All it takes is a cursory search on some Apple discussion boards or mailing lists for “AFP crash” or “DirectoryService crash” to turn up a load of discussions on the topic.
The summary of the problem is basically this: The
DirectoryService process crashes for some reason, then gets restarted by
launchd. However, AFP (or more specifically, the
AppleFileServer process) appears to not regain its connection to it. This prevents any new AFP connections from being able to authenticate, and existing ones are unable to re-authenticate. Couple this with AFP mounted home directories, and now your users can’t log in to their workstations, or their existing session hangs.
In said discussions there are dozens of proposed workarounds. These include: Periodically HUP’ing the
AppleFileServer process, setting up some crazy firewall rules, periodically toggling guest access, and numerous other things. I personally have tried many of them and can confidently say that none of them are a good solution. The toggling seems to mitigate the problem to some degree, but eventually things still come down hard.
One fix that appeared promising which we tried recently is not running Open Directory (of the network variety) on the same host as AFP. Fortunately we had a second XServe which was acting as an OD replica and not much else, so we demoted it to a server which is just connected to OD, and moved out AFP home share there. This seemed to work fine for at least a day, but then this weekend the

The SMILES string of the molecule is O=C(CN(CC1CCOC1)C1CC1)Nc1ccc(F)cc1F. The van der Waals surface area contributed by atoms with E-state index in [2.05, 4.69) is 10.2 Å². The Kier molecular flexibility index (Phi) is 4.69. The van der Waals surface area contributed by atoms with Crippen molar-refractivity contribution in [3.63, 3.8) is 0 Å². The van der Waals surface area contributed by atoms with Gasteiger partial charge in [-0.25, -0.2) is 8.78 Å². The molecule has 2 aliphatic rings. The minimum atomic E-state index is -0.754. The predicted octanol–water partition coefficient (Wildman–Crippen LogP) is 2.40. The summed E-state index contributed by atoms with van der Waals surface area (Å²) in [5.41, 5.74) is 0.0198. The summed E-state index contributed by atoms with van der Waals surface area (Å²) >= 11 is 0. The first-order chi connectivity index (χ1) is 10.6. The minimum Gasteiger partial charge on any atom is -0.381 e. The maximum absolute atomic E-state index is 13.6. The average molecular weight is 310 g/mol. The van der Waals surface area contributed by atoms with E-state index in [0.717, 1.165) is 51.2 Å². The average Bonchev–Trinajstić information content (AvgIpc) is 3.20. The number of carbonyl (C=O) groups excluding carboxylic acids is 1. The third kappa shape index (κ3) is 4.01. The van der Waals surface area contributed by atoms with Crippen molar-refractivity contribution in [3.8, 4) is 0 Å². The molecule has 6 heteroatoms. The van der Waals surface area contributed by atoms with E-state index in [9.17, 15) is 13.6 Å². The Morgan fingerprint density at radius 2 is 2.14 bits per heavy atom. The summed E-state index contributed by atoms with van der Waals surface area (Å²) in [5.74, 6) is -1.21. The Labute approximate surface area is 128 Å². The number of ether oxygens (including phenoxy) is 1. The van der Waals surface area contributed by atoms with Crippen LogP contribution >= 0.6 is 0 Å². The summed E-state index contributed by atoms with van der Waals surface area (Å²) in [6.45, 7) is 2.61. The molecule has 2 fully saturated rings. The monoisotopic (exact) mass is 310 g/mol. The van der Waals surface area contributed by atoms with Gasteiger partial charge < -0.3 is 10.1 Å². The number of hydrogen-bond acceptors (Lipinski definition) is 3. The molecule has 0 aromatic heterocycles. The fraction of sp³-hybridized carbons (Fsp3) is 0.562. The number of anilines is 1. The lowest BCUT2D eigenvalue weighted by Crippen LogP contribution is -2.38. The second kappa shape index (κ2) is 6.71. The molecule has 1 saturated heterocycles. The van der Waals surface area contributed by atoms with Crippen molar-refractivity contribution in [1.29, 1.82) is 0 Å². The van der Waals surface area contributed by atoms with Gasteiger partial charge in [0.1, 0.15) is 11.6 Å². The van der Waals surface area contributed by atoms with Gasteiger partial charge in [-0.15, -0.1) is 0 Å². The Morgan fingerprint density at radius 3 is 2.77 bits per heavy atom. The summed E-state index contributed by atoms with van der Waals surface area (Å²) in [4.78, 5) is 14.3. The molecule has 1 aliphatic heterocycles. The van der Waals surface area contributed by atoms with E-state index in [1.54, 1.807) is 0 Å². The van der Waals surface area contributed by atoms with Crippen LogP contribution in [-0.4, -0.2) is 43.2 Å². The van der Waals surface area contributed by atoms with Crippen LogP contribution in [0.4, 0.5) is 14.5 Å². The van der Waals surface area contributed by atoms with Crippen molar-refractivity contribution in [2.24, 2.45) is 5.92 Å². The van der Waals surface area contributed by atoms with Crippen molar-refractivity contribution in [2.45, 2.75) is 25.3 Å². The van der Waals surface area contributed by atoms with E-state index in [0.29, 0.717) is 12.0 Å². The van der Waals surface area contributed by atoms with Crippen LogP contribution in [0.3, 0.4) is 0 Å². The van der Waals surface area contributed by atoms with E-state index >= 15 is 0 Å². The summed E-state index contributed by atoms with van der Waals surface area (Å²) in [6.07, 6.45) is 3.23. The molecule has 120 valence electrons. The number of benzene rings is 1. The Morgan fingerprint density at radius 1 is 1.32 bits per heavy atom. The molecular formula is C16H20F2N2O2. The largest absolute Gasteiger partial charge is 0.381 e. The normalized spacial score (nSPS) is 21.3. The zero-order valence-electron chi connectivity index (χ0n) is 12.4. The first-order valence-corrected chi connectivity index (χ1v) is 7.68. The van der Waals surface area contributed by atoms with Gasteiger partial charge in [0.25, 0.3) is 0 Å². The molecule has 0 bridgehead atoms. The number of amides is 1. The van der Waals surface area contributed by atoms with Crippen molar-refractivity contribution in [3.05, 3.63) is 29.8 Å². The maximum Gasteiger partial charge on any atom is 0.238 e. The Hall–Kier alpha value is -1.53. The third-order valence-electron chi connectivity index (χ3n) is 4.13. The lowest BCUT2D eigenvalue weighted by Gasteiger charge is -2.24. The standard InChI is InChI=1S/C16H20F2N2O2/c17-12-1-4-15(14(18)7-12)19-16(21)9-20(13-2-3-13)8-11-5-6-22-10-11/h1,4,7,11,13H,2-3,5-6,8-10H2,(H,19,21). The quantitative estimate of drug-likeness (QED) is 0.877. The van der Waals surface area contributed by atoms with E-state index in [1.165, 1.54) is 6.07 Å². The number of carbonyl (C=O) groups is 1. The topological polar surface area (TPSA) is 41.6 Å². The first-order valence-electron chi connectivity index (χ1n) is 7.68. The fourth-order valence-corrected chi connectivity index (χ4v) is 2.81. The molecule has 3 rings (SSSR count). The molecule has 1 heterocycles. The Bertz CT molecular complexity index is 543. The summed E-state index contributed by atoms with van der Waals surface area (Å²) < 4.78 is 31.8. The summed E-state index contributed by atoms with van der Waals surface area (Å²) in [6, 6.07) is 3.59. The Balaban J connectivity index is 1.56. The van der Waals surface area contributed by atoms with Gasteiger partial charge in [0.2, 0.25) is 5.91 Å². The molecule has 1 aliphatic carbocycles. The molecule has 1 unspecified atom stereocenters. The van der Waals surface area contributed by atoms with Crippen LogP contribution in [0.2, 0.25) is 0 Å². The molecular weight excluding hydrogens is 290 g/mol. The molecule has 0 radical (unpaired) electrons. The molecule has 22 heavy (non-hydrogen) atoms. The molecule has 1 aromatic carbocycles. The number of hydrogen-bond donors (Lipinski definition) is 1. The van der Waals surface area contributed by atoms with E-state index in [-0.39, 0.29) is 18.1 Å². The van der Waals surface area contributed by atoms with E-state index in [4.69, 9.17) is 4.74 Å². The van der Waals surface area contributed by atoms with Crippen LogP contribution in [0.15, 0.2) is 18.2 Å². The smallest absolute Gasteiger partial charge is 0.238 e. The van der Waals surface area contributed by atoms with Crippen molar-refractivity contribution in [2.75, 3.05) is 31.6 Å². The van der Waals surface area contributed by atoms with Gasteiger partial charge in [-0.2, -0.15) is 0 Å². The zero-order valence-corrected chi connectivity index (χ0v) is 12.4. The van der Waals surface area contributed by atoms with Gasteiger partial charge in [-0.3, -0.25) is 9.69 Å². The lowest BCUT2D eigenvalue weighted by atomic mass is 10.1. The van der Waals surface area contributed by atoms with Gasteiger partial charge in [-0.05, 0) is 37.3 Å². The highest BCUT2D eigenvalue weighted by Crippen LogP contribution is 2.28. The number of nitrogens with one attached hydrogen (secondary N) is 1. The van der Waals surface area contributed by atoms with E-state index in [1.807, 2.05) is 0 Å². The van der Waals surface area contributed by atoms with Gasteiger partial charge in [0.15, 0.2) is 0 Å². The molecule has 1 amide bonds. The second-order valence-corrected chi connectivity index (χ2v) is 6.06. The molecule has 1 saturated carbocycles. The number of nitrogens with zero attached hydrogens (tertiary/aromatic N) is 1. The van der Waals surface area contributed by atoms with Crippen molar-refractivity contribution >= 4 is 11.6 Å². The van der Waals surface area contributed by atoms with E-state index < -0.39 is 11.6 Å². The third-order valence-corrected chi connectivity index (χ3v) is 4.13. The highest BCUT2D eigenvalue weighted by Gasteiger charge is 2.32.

DirectoryService process crashed yet again, causing the same problem as before.e
The thing that really blows my mind about this whole issue is that people have been reporting it since November of last year. That’s 5 whole months, and still no sign of a fix from Apple! Say what you will about other companies being slow to respond to problems, I’ve never seen a major issue like this take so long to be fixed by anyone else.
With OS X 10.5.3 being seeded to developers in the last few days, I hope that Apple finally gets on the ball and fixes this glaring problem! This is definitely one of the most frustrating problems I’ve encountered during my time in the computing industry..